Loan shares resurface: I&M becomes the first bank to hawk loans to buy Kenya Re IPO shares.

Milk tremor: KCC has overnight raised the price of their plastic milk pouches (500 ml) from Kshs. 22 to 26 (%18). More plastic tax aftershocks?

Idea exchange: Call for papers

Nairobist is a great investment site with reports and charts like those in the business daily.

There as an investment report put out on Dyer & Blair that I was able to pull up from their site to read.

– They are also looking for a full time blogger – details here

– Anyone with a copy of the actual Kenya re prospectus, please email it to me? (investment bank analysis also welcome)

– Aly Khan Satchu, who used to post comments here, now has an occasional stock tips column in the Nairobi star newspaper. (His Web site)

Bypass Kenya Re IPO?

The Kenya Re IPO opens in a week (July 18) and, it’s a good time to assess the potential gains for a retail investor who subscribes.

While the prospectus is not yet out, all signs are that this will be a massive Kengen-like IPO, a quasi-monopoly with good growth prospects & profits that will stir the investment market. (I was wrong on most counts about the Eveready IPO)

But unlike Kengen, corporate and institutional investors have been allocated a good chunk of the cake, which they won’t have to fight over with retail investors. So what’s left for retail?

56,000 shareholders: According to reports, retail investors have been allocated a pool of 47%. That comes to 112.8 million shares of the 240 million shares offered. So 56,400 is the expected number of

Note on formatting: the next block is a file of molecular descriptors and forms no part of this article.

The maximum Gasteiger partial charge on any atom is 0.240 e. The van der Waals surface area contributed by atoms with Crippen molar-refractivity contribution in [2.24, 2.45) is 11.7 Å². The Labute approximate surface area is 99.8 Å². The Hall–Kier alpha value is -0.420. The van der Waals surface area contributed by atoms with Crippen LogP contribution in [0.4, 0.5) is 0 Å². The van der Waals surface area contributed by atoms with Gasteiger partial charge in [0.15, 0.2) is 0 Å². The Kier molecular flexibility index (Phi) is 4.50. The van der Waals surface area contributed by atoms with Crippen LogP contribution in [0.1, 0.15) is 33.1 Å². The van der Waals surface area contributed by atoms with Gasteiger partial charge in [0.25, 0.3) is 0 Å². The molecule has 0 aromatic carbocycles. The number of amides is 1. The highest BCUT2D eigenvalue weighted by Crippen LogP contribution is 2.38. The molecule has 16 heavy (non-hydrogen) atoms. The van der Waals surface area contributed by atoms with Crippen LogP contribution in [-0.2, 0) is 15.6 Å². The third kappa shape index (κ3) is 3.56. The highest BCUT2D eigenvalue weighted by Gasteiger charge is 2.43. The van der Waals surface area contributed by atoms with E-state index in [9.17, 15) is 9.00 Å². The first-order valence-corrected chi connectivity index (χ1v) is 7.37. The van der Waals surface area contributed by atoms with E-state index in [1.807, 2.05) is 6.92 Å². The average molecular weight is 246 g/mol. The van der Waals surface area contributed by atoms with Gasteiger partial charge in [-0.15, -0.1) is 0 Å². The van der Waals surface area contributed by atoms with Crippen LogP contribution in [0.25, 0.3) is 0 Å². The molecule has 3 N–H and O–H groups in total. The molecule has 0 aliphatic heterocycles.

retail investors [buying 2,000 shares at 9.50 each = Kshs 19,000 ($283)]. But Kengen drew many more than that and these were retail investors applying for several thousand shares (above the Kengen minimum of 5,950 shillings). And with so many pyramids schemes crashing down, those lucky to have got any cash out will hope to repeat the magic rise of Kengen on day one on listing. Plus commercial banks are still flush with cash and will probably offer more loans to buy shares.

oversubscribed = refund: budget a minimum two hours for queuing, filling out forms. IPO opens on July 18, closes on July 31. Then wait for about a month, till mid-August for results with the new shares expected to list towards month end (August 25 or September. Depending on the retail surge, one can expect between 1/3 and ½ of the shares applied for – meaning you pay Kshs. 19,000 for 2,000 shares but end
up with 700 shares worth Kshs. 6,650. This is followed by another hour visit to the stockbroker to trace the inevitable refund cheque in September.

Is it worth it? Probably, for Kenya Re. But why not sit out the Kenya Re IPO and wait for the shares to list at the end of August? The price will have changed, but if it’s around 15 shillings, then you can buy as much as you want just by calling your
stockbroker and placing an order – by passing the headache of an IPO? 19,000 shillings will not earn much in any savings account, but at least the money is
available and within reach – as perhaps other share prices will drop within reach as investors cash out to buy into Kenya Re.

Still, it is insulting that some shareholders think of retail investors as emotional cattle who buy and sell on whims and don’t do any research and analysis. And
we don’t have the extra privilege granted to institutions who, this time, won’t have to pay any money until they get their share allocation confirmed.